September 7, 2011 at 12:26 pm
(16) ruby arthur says:

Loved it to the MAX!!!!!!!

September 9, 2011 at 8:52 pm
(17) Dave Norris says:

Wife and I both saw the film, then read the book, then saw the film again. We agree the film is better. For one thing, the performances (obviously not a factor in the book) are outstanding. Another, the plot is more coherent and flowing in the film. Some details are superior in the film as well, e.g., the incident leading to the firing of Constantine is much more poignant in the film, how Hilly’s mom tells her off as she is leaving the benefit is more powerful in the film. The plot had to be streamlined for the film, but nothing of real importance is lost by deleting the light complexion of Rachel, the tension re whether the book would make the deadline, or the subplot re the political parents of Skeeter’s boyfriend in transition to the film.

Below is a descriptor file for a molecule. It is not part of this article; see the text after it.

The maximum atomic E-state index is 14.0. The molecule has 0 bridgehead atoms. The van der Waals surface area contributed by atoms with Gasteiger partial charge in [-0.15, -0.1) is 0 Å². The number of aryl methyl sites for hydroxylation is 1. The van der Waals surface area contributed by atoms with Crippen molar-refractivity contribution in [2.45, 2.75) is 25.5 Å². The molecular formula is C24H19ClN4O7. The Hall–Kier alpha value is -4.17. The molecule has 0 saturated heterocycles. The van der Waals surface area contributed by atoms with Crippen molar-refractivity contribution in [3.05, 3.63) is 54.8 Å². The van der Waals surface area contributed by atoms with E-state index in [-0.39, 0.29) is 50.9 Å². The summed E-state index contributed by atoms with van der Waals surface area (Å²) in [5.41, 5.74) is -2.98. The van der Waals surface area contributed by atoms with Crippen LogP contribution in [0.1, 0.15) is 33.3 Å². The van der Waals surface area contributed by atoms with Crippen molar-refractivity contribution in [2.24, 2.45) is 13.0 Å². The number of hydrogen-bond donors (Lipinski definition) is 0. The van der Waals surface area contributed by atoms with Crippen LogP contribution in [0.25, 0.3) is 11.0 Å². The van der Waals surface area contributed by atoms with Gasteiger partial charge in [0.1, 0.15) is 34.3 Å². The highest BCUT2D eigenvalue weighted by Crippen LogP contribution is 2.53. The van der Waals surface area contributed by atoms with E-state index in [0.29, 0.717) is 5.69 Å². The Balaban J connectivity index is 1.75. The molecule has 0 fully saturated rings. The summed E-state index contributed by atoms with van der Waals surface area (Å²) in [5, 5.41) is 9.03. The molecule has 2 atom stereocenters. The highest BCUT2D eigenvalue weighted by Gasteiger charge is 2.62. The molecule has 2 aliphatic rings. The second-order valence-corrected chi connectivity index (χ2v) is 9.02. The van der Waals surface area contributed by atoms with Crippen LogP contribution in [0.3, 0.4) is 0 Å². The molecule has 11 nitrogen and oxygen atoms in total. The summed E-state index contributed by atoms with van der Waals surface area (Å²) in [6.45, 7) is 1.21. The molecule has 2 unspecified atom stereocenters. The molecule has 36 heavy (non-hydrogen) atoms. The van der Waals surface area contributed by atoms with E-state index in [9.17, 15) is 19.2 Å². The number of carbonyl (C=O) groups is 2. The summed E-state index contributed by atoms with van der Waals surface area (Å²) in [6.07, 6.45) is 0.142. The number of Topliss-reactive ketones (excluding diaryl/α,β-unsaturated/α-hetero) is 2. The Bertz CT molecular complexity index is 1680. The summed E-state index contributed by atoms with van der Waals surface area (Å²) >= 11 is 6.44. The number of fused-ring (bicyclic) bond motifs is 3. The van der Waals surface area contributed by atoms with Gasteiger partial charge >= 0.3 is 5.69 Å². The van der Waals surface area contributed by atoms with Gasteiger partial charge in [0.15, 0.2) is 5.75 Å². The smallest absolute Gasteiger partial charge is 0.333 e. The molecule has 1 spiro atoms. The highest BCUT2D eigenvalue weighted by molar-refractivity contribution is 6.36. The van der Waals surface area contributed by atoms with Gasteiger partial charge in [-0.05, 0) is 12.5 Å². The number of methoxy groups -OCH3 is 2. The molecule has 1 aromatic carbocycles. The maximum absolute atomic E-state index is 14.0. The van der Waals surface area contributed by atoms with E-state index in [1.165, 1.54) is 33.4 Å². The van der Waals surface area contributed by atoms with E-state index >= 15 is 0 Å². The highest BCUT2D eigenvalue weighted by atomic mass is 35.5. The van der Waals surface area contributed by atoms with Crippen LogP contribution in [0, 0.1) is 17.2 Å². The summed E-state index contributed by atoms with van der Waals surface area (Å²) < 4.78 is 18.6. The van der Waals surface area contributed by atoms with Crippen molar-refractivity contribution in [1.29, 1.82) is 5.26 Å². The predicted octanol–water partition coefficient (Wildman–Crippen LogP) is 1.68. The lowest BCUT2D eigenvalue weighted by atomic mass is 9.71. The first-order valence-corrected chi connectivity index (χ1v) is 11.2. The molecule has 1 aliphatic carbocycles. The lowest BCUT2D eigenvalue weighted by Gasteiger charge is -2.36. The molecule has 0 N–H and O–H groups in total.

September 10, 2011 at 7:43 am
(18) larryette says:

Saw the movie last night. I never read the book, but there were so many parts of the movie that were so familiar, I wonder where I saw/read about them, ie, Skeeters name and the fact that she was single and her friends were trying to get her married, the “chocolate” pie, the incident with Constantine. Could this have been published as a condensed version somewhere?

September 17, 2011 at 11:53 pm
(19) jannie says: